Just what we need in this era of Bloomberg's over-development of our communities, a borough historian who doesn't feel the need for landmarking of Queens historical buildings...geez..!
Queens' new borough historian swears he won't "hide behind books" - but he might hide a few himself to bring the past to youngsters.
Pledging to connect with the public instead of library shelves, Jack Eichenbaum said he will offer scavenger hunts to help students learn the under appreciated legacy of their neighborhoods.
It's among several novel methods Eichenbaum vows to embrace in the prestigious post he assumed last week - at a crucial time when overdevelopment threatens Queens history.
"Books are a way of hiding from people," said Eichenbaum, 67, of Flushing. "I love being outdoors. I love the direct communication with people face to face."
Eichenbaum said he will also undertake digital research to determine, for example, how much of Queens' green space has been paved over in recent years.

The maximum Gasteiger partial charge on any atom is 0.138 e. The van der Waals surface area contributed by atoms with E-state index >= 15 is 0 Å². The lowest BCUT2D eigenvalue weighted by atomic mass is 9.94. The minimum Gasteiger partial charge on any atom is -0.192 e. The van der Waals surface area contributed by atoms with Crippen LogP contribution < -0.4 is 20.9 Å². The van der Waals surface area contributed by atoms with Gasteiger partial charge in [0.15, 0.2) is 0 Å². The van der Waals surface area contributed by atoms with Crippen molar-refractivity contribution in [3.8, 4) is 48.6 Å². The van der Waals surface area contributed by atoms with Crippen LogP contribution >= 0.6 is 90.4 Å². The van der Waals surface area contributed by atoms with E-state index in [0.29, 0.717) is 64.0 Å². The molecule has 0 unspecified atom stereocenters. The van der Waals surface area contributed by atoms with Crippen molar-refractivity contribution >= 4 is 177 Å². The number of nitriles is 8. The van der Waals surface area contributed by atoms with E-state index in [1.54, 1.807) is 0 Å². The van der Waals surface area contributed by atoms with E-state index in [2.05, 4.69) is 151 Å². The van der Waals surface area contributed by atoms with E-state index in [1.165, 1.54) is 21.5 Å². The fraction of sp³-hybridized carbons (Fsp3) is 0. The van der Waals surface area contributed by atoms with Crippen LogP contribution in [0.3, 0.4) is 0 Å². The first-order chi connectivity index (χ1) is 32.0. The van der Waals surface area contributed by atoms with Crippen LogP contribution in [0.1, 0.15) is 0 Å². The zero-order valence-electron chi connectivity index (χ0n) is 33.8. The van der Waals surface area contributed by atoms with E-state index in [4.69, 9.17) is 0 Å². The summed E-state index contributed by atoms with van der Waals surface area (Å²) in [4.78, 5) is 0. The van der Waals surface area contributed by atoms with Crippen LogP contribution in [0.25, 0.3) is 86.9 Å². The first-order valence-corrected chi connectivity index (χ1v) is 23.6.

Marshall said the display could feature items from the eclectic collection of the Queens topographical unit, such as a 1686 Bible and teeth from a famous Woodhaven racehorse named Dexter.
Marshall also hailed Eichenbaum's passion for leading walking tours past significant sites. "When people see that history and get into it, they don't want it to be destroyed," she said.
Eichenbaum stressed he will embrace an "educator" role rather than becoming an advocate who leads landmarking rallies to save "just every old building."
Pressed on whether he would seek landmark status to protect historic sites, Eichenbaum replied, "I don't see myself championing those types of causes."
Instead, he said, he will refer preservationists who seek advice on landmarking causes to other experts or museums.
He even dismissed some calls for historic preservation as residents fearing change.
Eichenbaum also bemoaned the "frozen-in-time" approach to the city's historic districts, which protect select blocks from major alterations or demolitions.
"A lot of the historic districts are just so fussy: 'You can't change this, you can't change the colors,'" he said.
Eichenbaum added that he is planning an October meeting of the borough's historical societies to foster interaction and cooperation around Queens.